At the press conference, Idaho Governor Brad Little said COVID-19 presented challenges in the meat packing sector as plants struggled with capacity constraints due to the pandemic. “The U.S. needs more meat processors of all sizes, and Idaho is thrilled to welcome expanded and first-class processing capacity to address this critical infrastructure need. This plant adds tremendous value to our high-quality Idaho beef and supports family ranches, dairies, and farms,” said Little.

When forage, grain and allied industries are calculated in, the livestock sector accounts for 75% of Idaho agriculture’s gross receipts, said Celia Gould, director of Idaho’s Department of Agriculture. “An investment made in the livestock sector ripples through Idaho’s entire agricultural industry and communities across the state,” she said.

Agri Beef’s Executive Vice President of Business Development, Wade Small, says they evaluated many sites for this venture. “With an educated and motivated workforce, access to plentiful agricultural resources, and a vibrant community with a can-do spirit, Jerome and Idaho are everything we were looking for. There’s lots of opportunity ahead; we just have to finalize the plans. We are excited about it, but a lot of work ahead of us,” he said. 

Hall is very optimistic. Jerome County has about 80,000 beef cattle, and some producers want to expand their herds to be part of the new venture. “There’s a good supply of cattle in our county alone, and in the entire Magic Valley probably more than 200,000 head,” says Hall.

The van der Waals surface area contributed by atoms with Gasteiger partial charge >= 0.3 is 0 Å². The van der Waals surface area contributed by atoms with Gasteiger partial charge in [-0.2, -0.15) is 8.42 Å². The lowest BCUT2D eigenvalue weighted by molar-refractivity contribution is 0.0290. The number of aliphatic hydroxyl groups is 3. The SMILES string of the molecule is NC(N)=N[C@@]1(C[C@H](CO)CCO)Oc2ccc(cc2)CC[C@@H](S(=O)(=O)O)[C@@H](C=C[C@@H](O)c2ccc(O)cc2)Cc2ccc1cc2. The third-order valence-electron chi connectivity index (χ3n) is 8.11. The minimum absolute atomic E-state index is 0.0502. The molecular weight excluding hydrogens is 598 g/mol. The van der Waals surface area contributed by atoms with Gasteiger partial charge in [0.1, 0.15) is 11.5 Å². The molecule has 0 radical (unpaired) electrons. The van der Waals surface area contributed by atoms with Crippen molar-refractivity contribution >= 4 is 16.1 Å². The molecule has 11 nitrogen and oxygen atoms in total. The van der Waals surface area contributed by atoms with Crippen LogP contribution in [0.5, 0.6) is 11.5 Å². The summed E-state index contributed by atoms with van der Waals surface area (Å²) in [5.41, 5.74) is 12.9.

“For this company, location is key because it’s central to their other enterprises. They have a cattle ranch in American Falls, Idaho, and other ventures here in the Northwest.” The finished plant will be nearly 240,000 square feet.

“This facility will be a nice center for their business and they’ll have visitors from all over, including top-name chefs who will want to see their operation and the quality of their meat, including the Wagyu beef,” said Hall.

The plant will be state-of-the art and very efficient. “This is almost a $200 million investment. This is a very benevolent company that supports the cities where they are located; they help with whatever the community needs. If a community needs a football field, they’ll build a football field. They are already helping Jerome County with our County Fair this year,” he said.

“I first started with this project myself, then brought in a few more businesses that thought it was a great idea. Agri Beef knew what they wanted; they just needed to know that we wanted them. We put together incentives at the state and county level to sweeten the pot and make it work,” Hall added.

This will be a big help to cattle producers in Idaho to have a dependable market. “From an economic development perspective, this will bring more jobs and have a multiplier of about 7 [meaning that every new $1 will turn over in the local economy about seven times]. It could eventually bring in about 1,000 more jobs and help what we call ancillary businesses. It’s a great project, and great people, and we are lucky to have them,” said Hall.

Smith Thomas is a rancher and freelance writer based in Salmon, Idaho.